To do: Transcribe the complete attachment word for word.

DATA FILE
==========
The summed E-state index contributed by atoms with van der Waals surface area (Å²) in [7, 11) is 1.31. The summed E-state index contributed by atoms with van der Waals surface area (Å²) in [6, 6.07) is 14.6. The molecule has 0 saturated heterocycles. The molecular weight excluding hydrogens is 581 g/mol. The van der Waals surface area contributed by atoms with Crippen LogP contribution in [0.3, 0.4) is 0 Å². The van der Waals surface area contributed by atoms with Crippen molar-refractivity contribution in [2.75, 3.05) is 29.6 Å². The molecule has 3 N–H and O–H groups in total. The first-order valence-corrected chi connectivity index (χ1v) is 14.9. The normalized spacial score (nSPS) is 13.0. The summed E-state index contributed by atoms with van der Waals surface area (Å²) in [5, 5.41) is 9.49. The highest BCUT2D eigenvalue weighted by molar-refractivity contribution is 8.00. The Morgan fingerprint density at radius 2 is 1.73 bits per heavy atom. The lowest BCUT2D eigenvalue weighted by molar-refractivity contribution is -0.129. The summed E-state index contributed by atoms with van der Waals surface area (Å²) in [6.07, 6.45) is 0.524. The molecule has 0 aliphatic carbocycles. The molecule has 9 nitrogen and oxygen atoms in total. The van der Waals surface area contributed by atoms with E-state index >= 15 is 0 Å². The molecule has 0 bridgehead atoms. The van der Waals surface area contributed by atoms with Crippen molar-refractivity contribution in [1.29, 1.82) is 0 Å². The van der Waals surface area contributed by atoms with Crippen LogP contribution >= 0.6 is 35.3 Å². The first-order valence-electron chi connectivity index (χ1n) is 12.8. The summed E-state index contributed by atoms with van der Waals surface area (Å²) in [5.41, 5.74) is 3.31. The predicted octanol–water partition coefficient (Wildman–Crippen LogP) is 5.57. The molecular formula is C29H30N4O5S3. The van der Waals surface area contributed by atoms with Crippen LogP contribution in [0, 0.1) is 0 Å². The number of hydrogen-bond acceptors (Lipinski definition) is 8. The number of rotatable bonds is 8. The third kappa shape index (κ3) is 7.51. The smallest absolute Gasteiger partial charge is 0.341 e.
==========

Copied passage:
The summed E-state index contributed by atoms with van der Waals surface area (Å²) in [7, 11) is 1.31. The summed E-state index contributed by atoms with van der Waals surface area (Å²) in [6, 6.07) is 14.6. The molecule has 0 saturated heterocycles. The molecular weight excluding hydrogens is 581 g/mol. The van der Waals surface area contributed by atoms with Crippen LogP contribution in [0.3, 0.4) is 0 Å². The van der Waals surface area contributed by atoms with Crippen molar-refractivity contribution in [2.75, 3.05) is 29.6 Å². The molecule has 3 N–H and O–H groups in total. The first-order valence-corrected chi connectivity index (χ1v) is 14.9. The normalized spacial score (nSPS) is 13.0. The summed E-state index contributed by atoms with van der Waals surface area (Å²) in [5, 5.41) is 9.49. The highest BCUT2D eigenvalue weighted by molar-refractivity contribution is 8.00. The Morgan fingerprint density at radius 2 is 1.73 bits per heavy atom. The lowest BCUT2D eigenvalue weighted by molar-refractivity contribution is -0.129. The summed E-state index contributed by atoms with van der Waals surface area (Å²) in [6.07, 6.45) is 0.524. The molecule has 0 aliphatic carbocycles. The molecule has 9 nitrogen and oxygen atoms in total. The van der Waals surface area contributed by atoms with E-state index >= 15 is 0 Å². The molecule has 0 bridgehead atoms. The van der Waals surface area contributed by atoms with Crippen molar-refractivity contribution in [1.29, 1.82) is 0 Å². The van der Waals surface area contributed by atoms with Crippen LogP contribution >= 0.6 is 35.3 Å². The first-order valence-electron chi connectivity index (χ1n) is 12.8. The summed E-state index contributed by atoms with van der Waals surface area (Å²) in [5.41, 5.74) is 3.31. The predicted octanol–water partition coefficient (Wildman–Crippen LogP) is 5.57. The molecular formula is C29H30N4O5S3. The van der Waals surface area contributed by atoms with Crippen LogP contribution in [0, 0.1) is 0 Å². The number of hydrogen-bond acceptors (Lipinski definition) is 8. The number of rotatable bonds is 8. The third kappa shape index (κ3) is 7.51. The smallest absolute Gasteiger partial charge is 0.341 e.